Amy Schumer’s best jokes as a stand-up comedian feed on her carefully cultivated persona of tawdry excess. She’s the chipper blonde from New York’s Long Island, who loves fast food, cheap booze and casual sex – too much – and knows her Kourtney from Khloe (Kardashian). At the end of a filthy anecdote, she’ll sometimes offer a sarcastic declaration, “I’m trash, ok?”
This air of exaggerated insecurity, combined with brassy abandon, can spark peals of laughter in a tight 30-minute onstage set. But in The Girl with the Lower Back Tattoo, a confessional of scattered episodes from her life, it has a waxing and waning effect.
No subject is out of bounds. There are graphic retellings of her raunchy adventures with athletes and even a failed night with a rock star, none of whom are named.
When Schumer likens herself to a water-soaked Alfred Hitchcock while referring to paparazzi shots of her paddle-boarding in Hawaii, her shtick is exasperating. Other times, it elicits a loud chortle. In one passage, she details unappealing foreplay with her inebriated college senior using a movie metaphor: “His a***hole was the canyon. This was my 127 hours. I needed to chip away at the rock and get out.”
Instead of purple prose, Schumer prefers a colloquial style with a liberal dose of frat-girl profanity. No subject is out of bounds. There are graphic retellings of her raunchy adventures with athletes and even a failed night with a rock star, none of whom are named. However, she stresses that she is not the libertine from her comedy routines. “I enjoy sex the normal amount and most of the time, it’s with someone I am dating,” Schumer reveals in a chapter about her only one-night stand. Her days of reckless alcohol intake are also behind her, she writes. That was College Amy. Comedy Superstar Amy would rather enjoy scotch or wine in moderation.
The riveting portions of her book as those that puncture her image as a bulletproof flake. Beneath the flippant one-liners Schumer is capable of thoughtful self-examination. One entry, called “The Worst Night Of My Life”, is devoted to a domestic abuse situation in her past that nearly claimed her life. The comic, who was 35 when she wrote this, posits her relationship as a cautionary tale for female readers. “I am telling this story because I’m a strong-ass woman, not someone people picture when they think ‘abused woman,’” she says.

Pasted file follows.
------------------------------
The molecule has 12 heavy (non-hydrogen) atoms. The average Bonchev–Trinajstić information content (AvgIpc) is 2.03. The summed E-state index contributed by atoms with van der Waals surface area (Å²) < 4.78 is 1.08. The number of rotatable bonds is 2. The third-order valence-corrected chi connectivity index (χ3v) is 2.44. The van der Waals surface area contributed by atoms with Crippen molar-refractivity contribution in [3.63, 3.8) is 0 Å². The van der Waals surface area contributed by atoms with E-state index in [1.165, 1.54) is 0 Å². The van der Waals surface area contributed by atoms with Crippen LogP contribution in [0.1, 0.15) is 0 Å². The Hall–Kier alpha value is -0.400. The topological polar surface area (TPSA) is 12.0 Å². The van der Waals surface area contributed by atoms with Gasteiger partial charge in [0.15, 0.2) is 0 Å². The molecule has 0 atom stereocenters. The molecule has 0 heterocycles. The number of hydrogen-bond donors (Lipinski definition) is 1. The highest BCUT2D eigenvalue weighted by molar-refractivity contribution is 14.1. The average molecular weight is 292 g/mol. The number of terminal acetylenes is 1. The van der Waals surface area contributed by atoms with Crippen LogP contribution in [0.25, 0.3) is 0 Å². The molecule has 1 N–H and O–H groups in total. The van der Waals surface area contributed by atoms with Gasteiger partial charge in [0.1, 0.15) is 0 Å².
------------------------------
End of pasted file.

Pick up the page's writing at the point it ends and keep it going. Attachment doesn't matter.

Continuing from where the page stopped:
Schumer’s famous TV show (Inside Amy Schumer), which began as a benign skewering of pop-culture, had turned into biting gender and social commentary towards the end of its fourth season. This book has a similar evolution. In the beginning, come the bawdy asides about her NuvaRing (a popular contraceptive) but the later section, particularly one chapter where she rages against double standards for women in entertainment, is not as cheery.
Promoting her first film, Trainwreck, was an awakening experience, especially dealing with international journalists, who took the movie as license to subtly undermine her abilities. Schumer has a pet peeve with members of the media, who regularly ask her one question: Is it an exciting time to be a woman in Hollywood? “The exciting time will come when no one has to answer that stupid question,” she fires back.
In more ways than one, Trainwreck appears to have been a turning point in her life. She calls the film a “love letter to her father”, who suffers from Multiple Sclerosis (MS). The chapter that deals with his difficult condition is Schumer at her most vulnerable. After seeing her film, a fan with MS put her in touch with a New York doctor, who offered some hope of arresting her father’s gradual deterioration. “Knowing there’s a possibility he will walk again has made everything brighter,” she writes.
Trainwreck is also the reason for her political engagement on the gun control debate in America, a thorny issue that invites intense partisan disagreement. In 2015, Schumer came out against lax gun laws after a fatal shooting at a theatre that was screening her film. At the time, she was dismissed as yet another celebrity feigning fleeting interest in activism.
But the comedian means business. In a chapter titled “Mayci And Jillian” – named after two young women who lost their lives in that attack – she quotes studies and statistics to make an impassioned case for more common sense legislation. Just as she did, she exhorts her readers to get educated on the issue and even lists all the congressmen that have accepted donations from the gun lobby in a separate annexure.
Schumer knows her way around crass witticisms but when she drops the pretense, this book feels more intimate and revelatory. At the outset, she clarifies that she will pen a proper memoir when she’s probably 90. If and when that happens, she might be better off with less Cool Amy and more Angry Amy.